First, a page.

Chara That's awesome. Um, so just taking down the name of the book and realizing that it's recorded. Uh, but thanks for that. Uh, I wish mine was as interesting. Uh, but What I stumbled upon from a WhatsApp group conversation was something called Excel championships. Uh, and obviously when you hear that, uh, it's just hard not to click on the link, right? So what Excel Champion ship is, uh championships are is a Esports style, uh, you know, uh Excel competition where people just people are given, uh, like a complex Excel problem to solve and they just go gung-ho on it and it's like watching like a Dota 2 or a counter stake only instead of gaming they're actually, uh, you know, solving formulas and problems and Excel and it just ended up being a rabbit hole. Uh, it has like what keystrokes are happening on their keyboard and it just arcs together with amazing, uh commentary and uh comparing and that's my rabbit hole for what I didn't think I'd enjoy but then just spend so many hours on like

Matt Avero-Sturm That uh, that that sounds very addictive. It sounds like something I honestly should not start looking into because I I could definitely I mean I enjoy spending some time in Excel.

Chara Yeah, and given our audience. Uh, we have a good mix of RevOps, uh, General GTM folks and sales Ops. I'm pretty sure I probably started uh, you know, uh quite a bit of rabbit holes today, so, given that that's the mix I think um, Our first topic would be very relevant for a lot of the folks on the call, right? So Matt you started talking about um, spring and your PLG, um and Enterprise sales Journey. So I'd love to start that. Uh, when there's an org that has a thriving PLG motion. Uh, right or the other way around depending on which one you think is most feasible. How do you think about end of layering on an Enterprise sales motion? Where would you start and what do you think are some early signs that uh, it's working right? And what was your journey with spring on the slides?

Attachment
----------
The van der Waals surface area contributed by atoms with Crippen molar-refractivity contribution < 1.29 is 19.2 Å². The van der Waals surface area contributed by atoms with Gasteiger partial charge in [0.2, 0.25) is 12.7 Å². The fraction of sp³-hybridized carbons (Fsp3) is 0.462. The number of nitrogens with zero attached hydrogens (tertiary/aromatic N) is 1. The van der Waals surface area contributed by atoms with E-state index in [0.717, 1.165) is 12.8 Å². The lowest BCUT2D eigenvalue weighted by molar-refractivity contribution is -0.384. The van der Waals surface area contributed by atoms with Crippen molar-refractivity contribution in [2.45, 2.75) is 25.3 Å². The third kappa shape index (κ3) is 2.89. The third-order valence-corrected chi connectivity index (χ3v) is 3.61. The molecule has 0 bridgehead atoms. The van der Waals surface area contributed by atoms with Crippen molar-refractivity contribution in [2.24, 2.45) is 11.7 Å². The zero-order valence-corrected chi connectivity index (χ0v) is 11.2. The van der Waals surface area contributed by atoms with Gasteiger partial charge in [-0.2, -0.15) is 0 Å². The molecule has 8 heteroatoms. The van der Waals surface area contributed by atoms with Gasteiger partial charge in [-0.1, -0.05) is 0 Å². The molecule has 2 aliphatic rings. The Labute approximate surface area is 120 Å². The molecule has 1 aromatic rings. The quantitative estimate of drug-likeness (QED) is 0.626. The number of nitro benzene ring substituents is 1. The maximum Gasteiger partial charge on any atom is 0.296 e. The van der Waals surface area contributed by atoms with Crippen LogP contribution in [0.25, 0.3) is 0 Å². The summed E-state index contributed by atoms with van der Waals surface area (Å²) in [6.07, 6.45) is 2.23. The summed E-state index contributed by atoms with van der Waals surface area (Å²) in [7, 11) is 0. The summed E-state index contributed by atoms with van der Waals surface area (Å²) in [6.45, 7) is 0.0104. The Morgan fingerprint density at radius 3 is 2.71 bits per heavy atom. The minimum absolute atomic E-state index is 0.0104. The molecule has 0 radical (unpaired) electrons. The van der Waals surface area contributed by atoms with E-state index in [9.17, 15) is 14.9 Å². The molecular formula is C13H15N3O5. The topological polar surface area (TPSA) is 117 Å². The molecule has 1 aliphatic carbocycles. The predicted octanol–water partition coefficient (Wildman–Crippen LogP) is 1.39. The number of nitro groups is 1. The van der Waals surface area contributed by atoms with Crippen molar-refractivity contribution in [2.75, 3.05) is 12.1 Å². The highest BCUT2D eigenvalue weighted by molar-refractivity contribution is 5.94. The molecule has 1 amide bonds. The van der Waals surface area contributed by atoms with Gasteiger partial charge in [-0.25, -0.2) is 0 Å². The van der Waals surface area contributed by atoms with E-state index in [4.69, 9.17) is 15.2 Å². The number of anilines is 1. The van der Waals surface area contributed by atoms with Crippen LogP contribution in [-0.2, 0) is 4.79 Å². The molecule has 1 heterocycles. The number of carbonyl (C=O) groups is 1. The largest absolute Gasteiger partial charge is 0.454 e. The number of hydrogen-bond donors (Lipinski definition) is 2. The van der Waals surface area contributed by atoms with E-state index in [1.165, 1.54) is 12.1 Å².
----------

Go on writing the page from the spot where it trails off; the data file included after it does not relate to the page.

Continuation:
Matt Avero-Sturm Mostly through our Network like any early stage company and separately we had this just totally totally taking off, uh PLG motion. So we had you know, so many signups people were onboarding they were activating and we were incredibly focused on that and we had really made an assumption that if we succeeded at PLG, the Enterprise sales would follow and one thing that we did not think about is in virtually every industry and certainly in tech there are many many more tiny firms than there are large firms, right? There are a gazillion solo founders or early stage startups and there's only so many dropboxes and sales forces and netflixes and and so on right so there's you know, you've got tons of tiny companies and then it kind of drops off to like, you know, the few the few big hitter whales that are going to be signing your big Enterprise contracts. and what that meant was when we were spending all this time optimizing for signing up for our free product optimizing for upgrading, uh, and onboarding and so on we were optimizing based on numbers, which is very natural in what everybody does but uh, the problem was the numbers were extremely biased towards small companies.